Sights and Sounds: Cambodia
November 8, 2013 – January 30, 2014
Sights and Sounds: Canada features new work by Robert Arndt, Julia Feyrer, Public Studio, and Kevin Schmidt, selected by Melanie O’Brian.
Works by the Canadian artists Robert Arndt, Julia Feyrer, Public Studio, and Kevin Schmidt call attention to individual subjectivities and put forward a way of engaging with larger constructions of identity through shared landscapes and nationality, as well as colonial, political, and cultural histories. Issues of history and place are at the core of this selection: the location of self through everyday objects; the creation of a collaborative, performative art environment; dark missionary histories; language conflicts; and the vast panoramas that characterize Canada. Landscape has long been a defining factor in Canadian identity and art—from wilderness to interior space. In addressing such questions, these four artists reach beyond national borders.
Melanie O’Brian (b. Toronto, 1973) is director/curator of Simon Fraser University Galleries in Vancouver. Previously she was curator at the Power Plant Contemporary Art Gallery in Toronto, director/curator of Artspeak in Vancouver, and assistant curator at the Vancouver Art Gallery. She is the editor of 5,000 Feet Is the Best: Omer Fast (Sternberg Press, 2012); Stan Douglas: Entertainment (The Power Plant, 2011); Judgment and Contemporary Art Criticism (Fillip/Artspeak, 2010); and Vancouver Art & Economies (Arsenal Pulp Press, 2007).
Robert Arndt (b. Regina, 1973; lives in Vancouver), A Line Meant in Passing, 2010. Video, sound, 10 min. Robert Arndt’s work subverts expectations by using familiar cinematic devices in unfamiliar ways. A Line Meant in Passing calls attention to the ways in which the objects and images we consume perform the roles we ask of them. The work itself is a long take (referred to in film theory as the ultimate representation of subjectivity) and can be said to reproduce our consumption of the world around us.
Julia Feyrer (b. Victoria, 1982; lives in Vancouver), Poodle Dog Ornamental Bar, 2009. 16mm film, transferred to video, sound, 9 min., 45 sec. Feyrer constructed a “film set” in a Vancouver backyard, modeled on an 1890s local bar called the Poodle Dog Ornamental Bar. She activated the temporary, illegal bar with performances, readings, and other programs. These events and their audiences provide cast and soundtrack for this nonnarrative film, which places the historical past as a backdrop to its reinterpreted present. Among Feyrer’s tools are references to experimental film, performance documentation, and filmmaking-as-process.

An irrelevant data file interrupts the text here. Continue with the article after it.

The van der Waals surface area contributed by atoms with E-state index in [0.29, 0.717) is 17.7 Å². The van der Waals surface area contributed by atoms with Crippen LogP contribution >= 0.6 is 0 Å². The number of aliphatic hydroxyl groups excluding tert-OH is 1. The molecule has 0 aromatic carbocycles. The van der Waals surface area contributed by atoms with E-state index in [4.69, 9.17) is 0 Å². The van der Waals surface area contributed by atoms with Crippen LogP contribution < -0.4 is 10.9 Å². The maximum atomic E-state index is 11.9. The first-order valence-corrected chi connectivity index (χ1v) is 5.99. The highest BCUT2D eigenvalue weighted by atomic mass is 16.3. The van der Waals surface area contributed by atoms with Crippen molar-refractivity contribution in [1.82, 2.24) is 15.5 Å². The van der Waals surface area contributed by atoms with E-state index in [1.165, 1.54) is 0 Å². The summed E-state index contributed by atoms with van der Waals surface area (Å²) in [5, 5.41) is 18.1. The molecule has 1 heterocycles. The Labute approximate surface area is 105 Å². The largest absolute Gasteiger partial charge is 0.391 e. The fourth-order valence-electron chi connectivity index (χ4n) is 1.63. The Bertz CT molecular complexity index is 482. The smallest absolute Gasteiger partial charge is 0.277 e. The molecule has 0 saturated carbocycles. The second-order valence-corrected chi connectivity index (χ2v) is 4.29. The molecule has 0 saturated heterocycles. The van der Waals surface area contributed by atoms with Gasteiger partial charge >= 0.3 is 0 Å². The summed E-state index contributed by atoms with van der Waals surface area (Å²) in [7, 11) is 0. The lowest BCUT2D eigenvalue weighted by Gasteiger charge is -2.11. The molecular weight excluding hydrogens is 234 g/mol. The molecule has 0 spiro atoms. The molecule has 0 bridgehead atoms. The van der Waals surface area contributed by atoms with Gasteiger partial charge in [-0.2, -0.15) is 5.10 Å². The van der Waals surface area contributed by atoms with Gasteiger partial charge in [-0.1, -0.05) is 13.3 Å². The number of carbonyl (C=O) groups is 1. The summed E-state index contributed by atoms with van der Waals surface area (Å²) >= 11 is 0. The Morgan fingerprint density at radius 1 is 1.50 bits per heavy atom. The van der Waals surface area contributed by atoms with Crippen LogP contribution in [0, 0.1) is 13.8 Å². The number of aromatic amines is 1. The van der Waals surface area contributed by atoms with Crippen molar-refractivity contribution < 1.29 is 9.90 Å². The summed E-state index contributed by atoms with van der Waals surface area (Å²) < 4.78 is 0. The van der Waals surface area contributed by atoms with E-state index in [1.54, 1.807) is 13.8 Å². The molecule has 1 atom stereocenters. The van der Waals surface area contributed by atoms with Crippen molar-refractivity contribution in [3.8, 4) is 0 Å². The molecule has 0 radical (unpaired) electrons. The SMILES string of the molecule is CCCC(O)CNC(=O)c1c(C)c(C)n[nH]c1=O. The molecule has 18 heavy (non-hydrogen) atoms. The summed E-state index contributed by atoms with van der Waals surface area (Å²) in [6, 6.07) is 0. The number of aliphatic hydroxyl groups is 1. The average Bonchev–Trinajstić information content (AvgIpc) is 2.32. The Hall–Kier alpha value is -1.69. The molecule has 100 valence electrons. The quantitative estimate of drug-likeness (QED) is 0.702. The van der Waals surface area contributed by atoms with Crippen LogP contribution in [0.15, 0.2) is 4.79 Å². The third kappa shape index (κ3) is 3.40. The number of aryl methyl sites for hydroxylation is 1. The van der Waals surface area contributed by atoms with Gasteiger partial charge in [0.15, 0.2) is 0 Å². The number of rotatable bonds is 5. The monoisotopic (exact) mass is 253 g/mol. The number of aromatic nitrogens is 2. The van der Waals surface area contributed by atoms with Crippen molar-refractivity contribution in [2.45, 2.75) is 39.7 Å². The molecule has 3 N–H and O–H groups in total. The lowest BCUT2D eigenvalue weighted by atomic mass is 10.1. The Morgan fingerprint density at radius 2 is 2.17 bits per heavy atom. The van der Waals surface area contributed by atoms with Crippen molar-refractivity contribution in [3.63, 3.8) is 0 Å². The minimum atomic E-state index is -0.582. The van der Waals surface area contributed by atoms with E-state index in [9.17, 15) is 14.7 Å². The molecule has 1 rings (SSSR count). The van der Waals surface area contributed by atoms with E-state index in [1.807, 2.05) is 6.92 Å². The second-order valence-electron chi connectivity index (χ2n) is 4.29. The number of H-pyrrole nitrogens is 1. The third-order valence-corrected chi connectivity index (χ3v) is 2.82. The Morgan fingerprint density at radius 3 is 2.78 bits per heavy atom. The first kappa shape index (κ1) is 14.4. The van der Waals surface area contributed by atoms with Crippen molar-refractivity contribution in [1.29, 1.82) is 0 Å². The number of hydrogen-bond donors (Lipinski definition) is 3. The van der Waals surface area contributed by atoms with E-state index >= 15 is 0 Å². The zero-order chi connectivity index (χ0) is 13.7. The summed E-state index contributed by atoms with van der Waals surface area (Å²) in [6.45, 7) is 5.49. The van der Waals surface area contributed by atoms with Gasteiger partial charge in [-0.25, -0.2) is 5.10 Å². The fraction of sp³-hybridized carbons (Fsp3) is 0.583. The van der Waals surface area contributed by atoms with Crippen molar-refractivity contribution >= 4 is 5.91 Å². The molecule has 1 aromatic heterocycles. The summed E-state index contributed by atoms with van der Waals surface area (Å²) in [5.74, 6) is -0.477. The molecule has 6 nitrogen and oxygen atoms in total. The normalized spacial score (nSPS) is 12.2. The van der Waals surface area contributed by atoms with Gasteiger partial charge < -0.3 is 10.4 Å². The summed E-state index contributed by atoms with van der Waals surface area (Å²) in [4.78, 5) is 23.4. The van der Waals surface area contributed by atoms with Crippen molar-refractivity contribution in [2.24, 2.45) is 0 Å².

Public Studio, Kino Pravda 3G #4, 2012. Video, sound, 7 min., 18 sec., in French with English subtitles. The Toronto artist collective Public Studio is composed of Elle Flanders (b. Montreal, 1966), Tamira Sawatzky (b. Winnipeg, 1971), and Eshrat Erfanian (b. Tehran, 1958). This video is the fourth of Public Studio’s Kino Pravda 3G newsreels (protest films). The subject is public dissent in Canada and the relationship of Quebec to the rest of Canada, with a focus on recent protests in Montreal by students (whose symbol was a red square). Using found and reassembled mobile-phone footage, video, and taped speeches, the artists create a complex narrative of these events, reinterpreted as a fragmentation of people, country, and environment.
Kevin Schmidt (b. Ottawa, 1972; lives in Berlin), A Sign in the Northwest Passage, 2012. Video, sound, 12 min., 30 sec. This video documents a journey the artist made to Tuktoyaktuk in the Northwest Territories to install a standing billboard sculpture with text from the biblical book of Revelation. The pontooned sign was placed on seasonal ice and left to drift in the Arctic Ocean, bearing its prophetic and apocalyptic message. Consistent with Schmidt’s interest in transplanted media spectacle, the work is performative and highly mediated through its distribution, offering a complex commentary on Canada’s colonial history and ecological future.
November 8, 2013 – January 30, 2014
January 31 - February 27, 2014
February 28 - March 27, 2014
March 28 - April 24, 2014
May 29 - June 26, 2014
June 27 - July 31, 2014
August 1 - 28, 2014
August 29 - September 28, 2014
September 29 - October 30, 2014
October 31 - November 25, 2014
November 28 - December 25, 2014
December 26, 2014 – January 29, 2015
January 30 - February 26, 2015
February 27 - March 26, 2015
March 27 - April 30, 2015
May 1 - 28, 2015
May 29 - June 25, 2015
June 26 - July 30, 2015
July 31 - August 27, 2015
August 28 - September 24, 2015
September 25 - October 29, 2015
October 30 - November 26, 2015